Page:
Enter the angels. They come down from the starry night proclaiming something new, something you’ve been waiting for. They say that God has entered into their reality, that God has stepped into their neighborhood, that God is doing something new just around the corner. If those shepherds had been tainted by long awaited promises never fulfilled the story would have read differently. But the response of the shepherd was “let us go and see” not “let us wait and see if its true.” Herod, he waited, he skipped the six mile hike to see the Messiah. But those shepherds, those low class, simple men and women decided to go.

My question for you today is about how you define hope. Has your hopes been dashed one too many times and you are resigned to a gloomy “wait and see?” No longer is hope that confident expectation of those children tugging on the heart strings of their parents, running down the stairs in the early morning hoping their favorite toy is wrapped and under the tree. Has your hope turned to a powerless wish or is it excited and confident expectations? How do you respond to Jesus today?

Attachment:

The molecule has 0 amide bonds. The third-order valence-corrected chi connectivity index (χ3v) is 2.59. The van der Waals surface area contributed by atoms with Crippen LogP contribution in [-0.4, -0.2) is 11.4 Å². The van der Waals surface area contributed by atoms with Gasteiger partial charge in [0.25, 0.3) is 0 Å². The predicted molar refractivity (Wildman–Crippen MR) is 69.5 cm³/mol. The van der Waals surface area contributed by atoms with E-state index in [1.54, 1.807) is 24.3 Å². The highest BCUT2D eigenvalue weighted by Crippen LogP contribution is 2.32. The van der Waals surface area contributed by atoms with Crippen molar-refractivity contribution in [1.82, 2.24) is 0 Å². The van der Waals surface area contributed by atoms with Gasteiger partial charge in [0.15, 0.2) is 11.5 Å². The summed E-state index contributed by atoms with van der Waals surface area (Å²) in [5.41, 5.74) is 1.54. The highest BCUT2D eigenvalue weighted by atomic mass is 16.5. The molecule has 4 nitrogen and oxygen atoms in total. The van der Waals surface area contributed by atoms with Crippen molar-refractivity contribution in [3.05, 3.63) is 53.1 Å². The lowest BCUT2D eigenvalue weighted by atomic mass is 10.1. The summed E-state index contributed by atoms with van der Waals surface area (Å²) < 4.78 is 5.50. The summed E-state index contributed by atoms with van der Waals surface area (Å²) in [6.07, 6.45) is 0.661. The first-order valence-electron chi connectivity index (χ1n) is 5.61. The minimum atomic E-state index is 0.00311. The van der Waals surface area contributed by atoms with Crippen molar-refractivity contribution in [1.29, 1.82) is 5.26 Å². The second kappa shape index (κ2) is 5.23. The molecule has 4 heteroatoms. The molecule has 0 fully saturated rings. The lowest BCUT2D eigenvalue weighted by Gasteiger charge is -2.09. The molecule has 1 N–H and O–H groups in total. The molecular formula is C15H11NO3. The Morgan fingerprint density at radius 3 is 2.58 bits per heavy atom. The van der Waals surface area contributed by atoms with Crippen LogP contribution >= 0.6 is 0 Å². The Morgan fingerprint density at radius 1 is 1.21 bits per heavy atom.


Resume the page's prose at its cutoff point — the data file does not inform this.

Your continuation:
The shepherds heard and responded with a “go and see” mentality. God had broken through their everyday routine, their seemingly insignificant lives. Why would angels come to them of all people? How will these shepherds change the world? They change the world because when God beckons, they respond. They go, they see, they answer the hope in their hearts. This Christmas God is breaking through. This Advent Jesus is showing up in all our ordinary lives. This year is going to end well because God has proclaimed peace and goodwill to you in whom he is well pleased. How will you respond? When the doctors say you need more tests. When the letter never seems to come in the mail, when the “jury is out” on the big decisions of your life… will you consign yourself to their latent answers and make a wish? Will you just wait and see? Or do you believe God is working on your behalf? That God is breaking through your everyday with something spectacular bundled in lowly and ordinary wrapping? Come and see what God is doing.